What is Asthma

What is Asthma?

What is Asthma?

Asthma is a chronic respiratory condition that affects the air passages (bronchi) of the lungs. Its hallmark feature is acute bronchoconstriction, which leads to airflow limitation and typical symptoms such as wheezing, coughing, and chest tightness. Individuals with asthma have inflamed airways, making them extra sensitive to various triggers that can induce bronchoconstriction and provoke asthma symptoms.

When air is inhaled, it passes through the nose for warming, filtering, and humidification before traveling down the windpipe (trachea) into the two main tubes known as the right and left bronchi, formed by the tracheal division. These bronchi further branch into smaller tubes within the lungs called bronchioles. Both the large and small bronchi are commonly affected in asthma.

In asthma, exposure to irritants or trigger factors causes constriction and inflammation of the small airways in the lungs. This narrowing and swelling make breathing difficult for affected individuals. Importantly, asthma is a chronic condition, and lung inflammation persists even during symptom-free periods. Asthma can flare up unpredictably in individuals with inflamed airways or when exposed to triggers.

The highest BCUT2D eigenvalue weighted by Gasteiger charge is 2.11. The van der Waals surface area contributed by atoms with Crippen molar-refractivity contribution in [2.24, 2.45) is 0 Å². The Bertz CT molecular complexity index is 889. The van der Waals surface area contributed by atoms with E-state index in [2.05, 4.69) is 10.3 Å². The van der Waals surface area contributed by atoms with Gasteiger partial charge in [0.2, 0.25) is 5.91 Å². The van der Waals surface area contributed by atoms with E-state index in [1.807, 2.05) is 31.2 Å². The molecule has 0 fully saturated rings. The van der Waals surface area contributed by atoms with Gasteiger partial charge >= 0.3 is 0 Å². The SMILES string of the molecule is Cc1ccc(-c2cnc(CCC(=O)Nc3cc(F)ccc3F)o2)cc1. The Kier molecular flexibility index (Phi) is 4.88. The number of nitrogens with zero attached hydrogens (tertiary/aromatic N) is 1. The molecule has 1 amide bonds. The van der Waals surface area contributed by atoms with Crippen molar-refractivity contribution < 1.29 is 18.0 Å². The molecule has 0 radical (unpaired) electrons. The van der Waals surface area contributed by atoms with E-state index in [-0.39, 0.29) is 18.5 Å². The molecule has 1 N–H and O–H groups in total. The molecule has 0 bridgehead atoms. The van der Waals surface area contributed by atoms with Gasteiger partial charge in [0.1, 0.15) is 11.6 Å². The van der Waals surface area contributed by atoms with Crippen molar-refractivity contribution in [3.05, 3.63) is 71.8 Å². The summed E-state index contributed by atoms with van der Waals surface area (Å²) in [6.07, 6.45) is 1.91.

Asthma can be categorized into two main types:

  • Allergic asthma: This type is more prevalent in children and adolescents but can develop in adults as well. Acute asthma attacks in allergic asthma are triggered by exposure to allergens to which the person is sensitized.
  •  Non-allergic asthma: More common in middle-aged adults, non-allergic asthma is triggered by factors such as exercise, cold air, and respiratory infections, rather than allergens.